The blue-blazed Paugussett Trail remains the more scenic route, but the faster and easier Beach Cutoff Trail does have its own scenic value. You're closer to the river and the beach facilities, so there will be seasonal views of Indian Hole Bridge, the boat launch, and the river through trees. There's more a feeling of being in a state park. The sounds of children on the beach and boats in the river are louder, and the smell of barbecue in the air.

North end of the new trail at the off-season beach lot

Wednesday, May 6, 2020

Explore the 2020 Out and About Challenge

With thousands of City residents and visitors turning to open spaces and trails during the COVID19 pandemic, things have gotten crowded, and quickly, along the Shelton Lakes Recreation Path.  In an effort to avoid closing the RecPath due to overcrowding, like a number of communities around Connecticut; the Shelton 2020 Out and About Challenge was born.

It's not hard.  There are three levels;  easy drive byes spots, middlin' easy fun walks, and some visits to picturesque locations that require a little more walkin'.  Grab some trinket to show you're you, go visit spots along trails and open spaces, take a picture with said trinket, send the photos to the Conservation Commission, and maybe win a prize (we're working on the prize but it ma ybe a walking stick).  You can get as creative, or non-creative, as you want to be.  It's a fun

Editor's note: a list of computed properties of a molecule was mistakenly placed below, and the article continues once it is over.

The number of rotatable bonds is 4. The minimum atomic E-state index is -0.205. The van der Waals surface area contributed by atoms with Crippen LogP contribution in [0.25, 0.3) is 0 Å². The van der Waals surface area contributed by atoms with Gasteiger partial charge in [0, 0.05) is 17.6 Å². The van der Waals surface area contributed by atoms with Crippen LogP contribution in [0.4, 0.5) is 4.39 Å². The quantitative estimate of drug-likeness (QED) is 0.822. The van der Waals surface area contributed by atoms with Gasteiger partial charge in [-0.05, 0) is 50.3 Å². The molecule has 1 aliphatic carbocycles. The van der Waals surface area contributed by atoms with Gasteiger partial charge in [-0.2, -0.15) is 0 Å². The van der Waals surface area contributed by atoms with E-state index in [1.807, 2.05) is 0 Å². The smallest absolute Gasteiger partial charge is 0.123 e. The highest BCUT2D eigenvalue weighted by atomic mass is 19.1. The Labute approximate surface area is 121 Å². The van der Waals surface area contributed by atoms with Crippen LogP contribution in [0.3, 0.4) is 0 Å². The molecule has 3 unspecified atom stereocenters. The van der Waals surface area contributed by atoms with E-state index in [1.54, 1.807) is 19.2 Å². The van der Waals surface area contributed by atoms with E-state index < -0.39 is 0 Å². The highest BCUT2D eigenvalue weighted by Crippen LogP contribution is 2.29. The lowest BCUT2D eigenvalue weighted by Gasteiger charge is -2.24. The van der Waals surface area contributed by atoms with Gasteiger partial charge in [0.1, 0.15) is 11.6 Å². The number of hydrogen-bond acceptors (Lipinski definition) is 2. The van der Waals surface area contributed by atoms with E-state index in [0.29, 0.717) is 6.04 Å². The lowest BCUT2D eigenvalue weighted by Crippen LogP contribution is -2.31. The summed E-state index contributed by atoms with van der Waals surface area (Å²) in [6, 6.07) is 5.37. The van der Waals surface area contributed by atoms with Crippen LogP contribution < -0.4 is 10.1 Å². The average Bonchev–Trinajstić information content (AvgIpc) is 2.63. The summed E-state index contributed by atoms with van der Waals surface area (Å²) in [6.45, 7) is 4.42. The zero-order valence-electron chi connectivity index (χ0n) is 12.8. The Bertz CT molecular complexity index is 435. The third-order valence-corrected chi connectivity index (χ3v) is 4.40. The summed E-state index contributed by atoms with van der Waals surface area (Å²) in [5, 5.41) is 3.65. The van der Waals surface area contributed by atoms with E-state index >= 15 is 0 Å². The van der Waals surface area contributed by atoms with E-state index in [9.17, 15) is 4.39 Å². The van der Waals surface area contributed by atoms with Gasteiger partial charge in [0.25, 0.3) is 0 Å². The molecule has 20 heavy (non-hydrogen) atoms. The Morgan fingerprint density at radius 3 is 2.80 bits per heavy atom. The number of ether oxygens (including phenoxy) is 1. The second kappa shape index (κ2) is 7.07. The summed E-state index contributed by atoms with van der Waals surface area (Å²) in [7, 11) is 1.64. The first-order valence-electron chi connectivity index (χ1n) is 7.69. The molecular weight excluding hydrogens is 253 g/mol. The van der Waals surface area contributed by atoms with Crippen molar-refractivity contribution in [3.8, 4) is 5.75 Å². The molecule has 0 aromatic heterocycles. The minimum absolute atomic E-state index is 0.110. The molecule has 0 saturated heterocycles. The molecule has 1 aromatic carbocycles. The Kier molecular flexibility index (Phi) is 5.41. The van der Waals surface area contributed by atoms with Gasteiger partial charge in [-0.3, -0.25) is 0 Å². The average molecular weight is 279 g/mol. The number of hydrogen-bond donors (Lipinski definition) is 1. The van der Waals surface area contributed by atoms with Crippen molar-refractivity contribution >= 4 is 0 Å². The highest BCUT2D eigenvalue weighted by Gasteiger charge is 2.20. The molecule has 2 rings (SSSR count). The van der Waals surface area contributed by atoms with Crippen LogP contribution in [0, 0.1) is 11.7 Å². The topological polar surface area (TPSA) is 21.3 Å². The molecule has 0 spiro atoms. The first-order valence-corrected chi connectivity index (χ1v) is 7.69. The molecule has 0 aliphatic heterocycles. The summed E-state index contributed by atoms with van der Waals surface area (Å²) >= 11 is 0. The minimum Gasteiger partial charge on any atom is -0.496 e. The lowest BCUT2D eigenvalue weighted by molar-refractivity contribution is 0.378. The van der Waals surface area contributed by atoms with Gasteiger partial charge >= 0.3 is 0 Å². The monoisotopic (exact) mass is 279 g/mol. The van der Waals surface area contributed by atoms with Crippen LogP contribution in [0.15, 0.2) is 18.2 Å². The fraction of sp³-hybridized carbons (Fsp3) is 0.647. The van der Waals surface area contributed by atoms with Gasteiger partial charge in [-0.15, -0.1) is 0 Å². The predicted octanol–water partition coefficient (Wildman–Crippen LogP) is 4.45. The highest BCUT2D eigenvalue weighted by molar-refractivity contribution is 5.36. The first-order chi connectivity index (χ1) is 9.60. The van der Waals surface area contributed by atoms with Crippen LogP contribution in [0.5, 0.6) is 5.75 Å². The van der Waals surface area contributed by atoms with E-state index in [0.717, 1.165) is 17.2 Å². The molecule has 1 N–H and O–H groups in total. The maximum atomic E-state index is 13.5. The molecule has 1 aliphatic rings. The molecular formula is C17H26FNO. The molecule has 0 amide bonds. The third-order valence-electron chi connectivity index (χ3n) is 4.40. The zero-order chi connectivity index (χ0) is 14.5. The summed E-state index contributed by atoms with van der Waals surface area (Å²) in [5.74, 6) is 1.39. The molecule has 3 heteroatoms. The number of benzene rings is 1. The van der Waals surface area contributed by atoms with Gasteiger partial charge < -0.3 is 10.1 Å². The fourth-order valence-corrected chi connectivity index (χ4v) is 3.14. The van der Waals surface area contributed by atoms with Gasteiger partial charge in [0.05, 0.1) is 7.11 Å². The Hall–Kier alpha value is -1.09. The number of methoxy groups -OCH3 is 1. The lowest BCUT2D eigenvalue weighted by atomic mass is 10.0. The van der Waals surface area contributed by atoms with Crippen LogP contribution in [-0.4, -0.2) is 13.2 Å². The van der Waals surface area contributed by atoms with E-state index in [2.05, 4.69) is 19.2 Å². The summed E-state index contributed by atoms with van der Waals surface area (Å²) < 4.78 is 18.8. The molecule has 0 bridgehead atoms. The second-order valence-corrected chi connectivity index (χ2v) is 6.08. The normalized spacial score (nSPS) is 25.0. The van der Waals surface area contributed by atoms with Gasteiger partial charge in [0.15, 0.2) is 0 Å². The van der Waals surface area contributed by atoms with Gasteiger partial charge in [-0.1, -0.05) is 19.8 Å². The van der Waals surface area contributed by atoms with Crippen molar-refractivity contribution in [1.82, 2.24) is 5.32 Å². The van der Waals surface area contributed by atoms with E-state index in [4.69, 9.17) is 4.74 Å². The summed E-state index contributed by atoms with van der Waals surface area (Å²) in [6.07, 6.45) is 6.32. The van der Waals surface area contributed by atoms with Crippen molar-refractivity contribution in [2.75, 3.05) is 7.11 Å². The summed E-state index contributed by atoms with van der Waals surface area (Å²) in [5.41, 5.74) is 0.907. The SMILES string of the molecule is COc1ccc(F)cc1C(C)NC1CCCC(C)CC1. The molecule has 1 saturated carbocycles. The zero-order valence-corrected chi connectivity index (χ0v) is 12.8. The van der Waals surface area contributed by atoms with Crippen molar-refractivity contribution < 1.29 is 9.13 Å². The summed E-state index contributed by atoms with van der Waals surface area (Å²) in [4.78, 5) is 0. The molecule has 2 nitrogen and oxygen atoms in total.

opportunity to go exploring and do a little social distancing at the same time.

You'll visit various waterfalls, trails, vistas, rivers, and open spaces around town that you may, or may not be famillar with.

You may see the occasional Red Tailed Hawk up close and personal at said feature.  All it takes is sitting still for a couple of minutes quietly enjoying the scenery.

There is a lot of really nice stuff right under our noses that we drive past every day and don't appreciate.  This is a pair of dams along the Far Mill River that I would normally drive past twice a day, and never see.  The challenge takes you to the other side of the river and this is a little-known, but really nice spot to visit that most people overlook.  And if you sit still for a bit you'll see some neat things.

There was a bird swooping down getting fish at the pond.  At first I thought it was a Kingfisher, but later looking it up it looks like a Black Capped Night Heron.  Either way it was big and something that you wouldn't notice just driving by on the road.

There are 3 groups of 30 locations total to visit.  One of which I had never seen until the other week.  Visit the Out and About Page for directions and information.  Take some good pictures of your visits.  Enjoy not just the RecPath, but all Shelton's trails and open spaces this spring.

And please spread out.